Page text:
Theater

Review: Water by the Spoonful Continues a Soldier's Story at Curious

Water by the Spoonful is the second in a trilogy of plays by Quiara Alegría Hudes being shown as part of Curious Theatre Company’s serial storytelling project. The third, The Happiest Song Plays Last, opens next February; the first, Elliot, a Soldier’s Fugue, was presented in March. But artistic director Chip Walton has had his eye on Hudes for a while, having put on her 26 Miles in 2009.  All three plays in the trilogy deal with an Iraq vet, a man from a Puerto Rican background now recovering from a war wound, working in a Philadelphia sandwich shop and trying to steady his memory-plagued life.

Water by the Spoonful is by far the best of Hudes’s works that we’ve seen so far. Here we watch the interactions between Elliot and his cousin Yazmin as they deal with the death of his surrogate mother, Ginny, whose warm, healing presence suffused the previous play. These interactions supply a kind of framework for what at first seems an unrelated plot: a group of recovering drug addicts conversing on a chatline monitored by Odessa, herself a recovering addict. Their stories sometimes echo themes we hear in Elliot’s story. All of them are lonely, feel exiled and are reaching for companionship and comfort. It’s only later that we discover the link between the two narratives and a series of wrenching developments follows.

The writing is subtle and fluid, and Hudes has created characters more multi-faceted and vivid than those in the previous plays. Most of the acting is excellent, particularly Gabriella Cavallero as caring Odessa; Abner Genece as the wise, apparently resigned chat grouper nicknamed Chutes&Ladders; and Jenna Moll Reyes playing Orangutan, a Japanese adoptee with yearnings for the homeland she never knew.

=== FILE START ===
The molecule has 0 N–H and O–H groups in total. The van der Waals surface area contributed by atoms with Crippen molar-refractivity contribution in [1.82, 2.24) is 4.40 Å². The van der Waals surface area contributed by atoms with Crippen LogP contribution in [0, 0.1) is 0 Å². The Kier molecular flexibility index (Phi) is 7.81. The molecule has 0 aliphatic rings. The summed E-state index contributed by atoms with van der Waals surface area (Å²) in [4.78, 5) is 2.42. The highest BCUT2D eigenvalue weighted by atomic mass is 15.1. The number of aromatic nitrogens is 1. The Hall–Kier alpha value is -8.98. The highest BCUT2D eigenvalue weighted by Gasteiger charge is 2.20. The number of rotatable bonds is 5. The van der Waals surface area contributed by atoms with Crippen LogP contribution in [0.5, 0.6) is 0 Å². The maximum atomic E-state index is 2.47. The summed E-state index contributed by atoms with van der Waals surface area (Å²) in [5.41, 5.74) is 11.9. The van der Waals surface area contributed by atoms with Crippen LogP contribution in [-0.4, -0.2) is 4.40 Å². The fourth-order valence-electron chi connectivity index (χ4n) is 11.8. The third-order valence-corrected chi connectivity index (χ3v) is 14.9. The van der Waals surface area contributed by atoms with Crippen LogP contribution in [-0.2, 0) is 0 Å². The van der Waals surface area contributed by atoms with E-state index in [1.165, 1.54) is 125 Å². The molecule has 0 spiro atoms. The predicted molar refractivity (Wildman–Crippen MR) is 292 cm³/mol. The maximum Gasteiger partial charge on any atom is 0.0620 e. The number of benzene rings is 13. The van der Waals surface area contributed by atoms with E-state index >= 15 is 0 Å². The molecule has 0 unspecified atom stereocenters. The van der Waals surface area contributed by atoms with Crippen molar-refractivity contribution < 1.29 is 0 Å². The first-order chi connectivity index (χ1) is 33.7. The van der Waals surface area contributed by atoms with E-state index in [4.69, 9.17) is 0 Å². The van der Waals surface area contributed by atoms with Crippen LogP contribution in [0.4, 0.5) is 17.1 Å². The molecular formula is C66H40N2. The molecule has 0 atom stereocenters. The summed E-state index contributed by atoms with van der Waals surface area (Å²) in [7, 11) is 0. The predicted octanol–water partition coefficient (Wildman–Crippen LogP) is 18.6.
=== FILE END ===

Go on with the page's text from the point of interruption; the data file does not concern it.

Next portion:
But this production, the season opener, is in some ways oddly muted — too much shadow, too many dark shapes of furniture on stage that seem to dwarf the actors. A supernatural occurrence is handled clumsily, and there’s an overall lack of intimacy that keeps us a little too distanced from the characters and their urgent concerns.For those who missed the first part of the trilogy, at 7 p.m. tonight Curious will host a live reading of  Elliot, A Soldier’s Fugue; admission is free, but donations will be taken at the door.  Water by the Spoonful, is presented Thursdays through Sundays through October 15; on September 17 and 29, there will be pre-show explorations of "The Jazz Infusion: How Coltrane influenced Water by the Spoonful," with Lamont School of Music professor Art Bouton. Curious is located at 1080 Acoma Street; get more information at 303-623-0524 or curioustheatre.org.
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Juliet Wittman is an investigative reporter and critic with a passion for theater, literature, social justice and food. She has reviewed theater for Westword for over a decade; for many years, she also reviewed memoirs for the Washington Post. She has won several journalism awards and published essays and short stories in literary magazines. Her novel, Stocker's Kitchen, can be obtained at select local bookstores and on Amazon.
Contact: Juliet Wittman